Some Facts On The Bush Economy
There’s been a lot of chatter back and forth today about the job numbers that came out, with some of you Bush defenders telling us that the numbers are fine, considering the GDP numbers, consumer confidence numbers, and other indicators. Aside from those observations, I’d like to provide some facts.
Weekly first-time filings for unemployment claims, two-and one-half years into a “recovery”, went up again last week unexpectedly.
Today’s job growth numbers for June were far below those expected by experts, and the results from April and May have been revised downward. Factory orders fell in April and May, again two-and-one-half years into this recovery.
It has now been clearly established that a majority of the jobs created in this recovery are lower-wage jobs, and they are being created at a higher rate than a similar time in the 1993/1994 recovery. A large number of these jobs are temp help, and service sector jobs in health and foodservice industries. The economy continues to under perform in creating manufacturing jobs, again nearly three years into recovery. This development is finally getting the attention of mainstream corporate economists, who now worry that growth in the second half of the year will now be revised downward as a result of the quality of these jobs relative to the jobs they are replacing. If you don’t believe me, then perhaps you’ll believe the chief economist for Wells Fargo Bank, who said exactly these things today and also said that the effects of Bush’s tax cuts have worn off, and the economy is cooling off.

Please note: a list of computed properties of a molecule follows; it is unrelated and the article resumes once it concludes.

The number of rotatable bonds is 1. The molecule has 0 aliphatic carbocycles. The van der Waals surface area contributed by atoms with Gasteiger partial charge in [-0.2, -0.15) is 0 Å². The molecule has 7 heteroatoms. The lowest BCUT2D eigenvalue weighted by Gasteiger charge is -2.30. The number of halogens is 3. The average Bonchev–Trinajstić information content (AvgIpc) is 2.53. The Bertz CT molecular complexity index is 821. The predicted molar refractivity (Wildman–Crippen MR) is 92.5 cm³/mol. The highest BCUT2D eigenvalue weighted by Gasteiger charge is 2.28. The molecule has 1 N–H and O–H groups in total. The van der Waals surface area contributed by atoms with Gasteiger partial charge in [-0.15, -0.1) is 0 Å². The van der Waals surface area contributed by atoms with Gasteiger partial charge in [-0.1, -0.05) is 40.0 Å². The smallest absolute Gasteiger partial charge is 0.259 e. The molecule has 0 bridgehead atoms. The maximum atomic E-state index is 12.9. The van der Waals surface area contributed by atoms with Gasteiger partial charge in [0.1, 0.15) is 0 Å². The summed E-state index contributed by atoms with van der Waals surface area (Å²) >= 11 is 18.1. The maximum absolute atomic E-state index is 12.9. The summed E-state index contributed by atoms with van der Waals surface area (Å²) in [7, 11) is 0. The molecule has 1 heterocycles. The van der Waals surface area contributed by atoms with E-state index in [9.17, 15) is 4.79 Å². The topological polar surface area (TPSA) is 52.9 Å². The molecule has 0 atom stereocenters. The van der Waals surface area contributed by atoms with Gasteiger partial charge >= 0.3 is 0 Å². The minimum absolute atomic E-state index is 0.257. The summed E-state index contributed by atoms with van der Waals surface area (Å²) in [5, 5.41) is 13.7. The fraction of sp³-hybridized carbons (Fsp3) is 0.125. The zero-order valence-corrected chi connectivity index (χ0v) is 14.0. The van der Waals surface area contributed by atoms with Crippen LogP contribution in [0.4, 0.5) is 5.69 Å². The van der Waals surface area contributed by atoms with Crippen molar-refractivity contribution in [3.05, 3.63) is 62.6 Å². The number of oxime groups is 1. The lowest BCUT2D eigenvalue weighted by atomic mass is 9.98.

And while wage growth may be lacking the rest of this year relative to costs, corporate profits are the highest they have been in years, although it appears that little of this will be passed along to workers as corporations hoard their cash from the Bush tax cuts to pay dividends and plan acquisitions.
This is the Bush economy that W will be running on this fall. And he can’t blame Clinton for this.
Update: If you don't want to believe me (Part 2), notice that the New York Times editorial page makes the same point in tomorrow's lead editorial.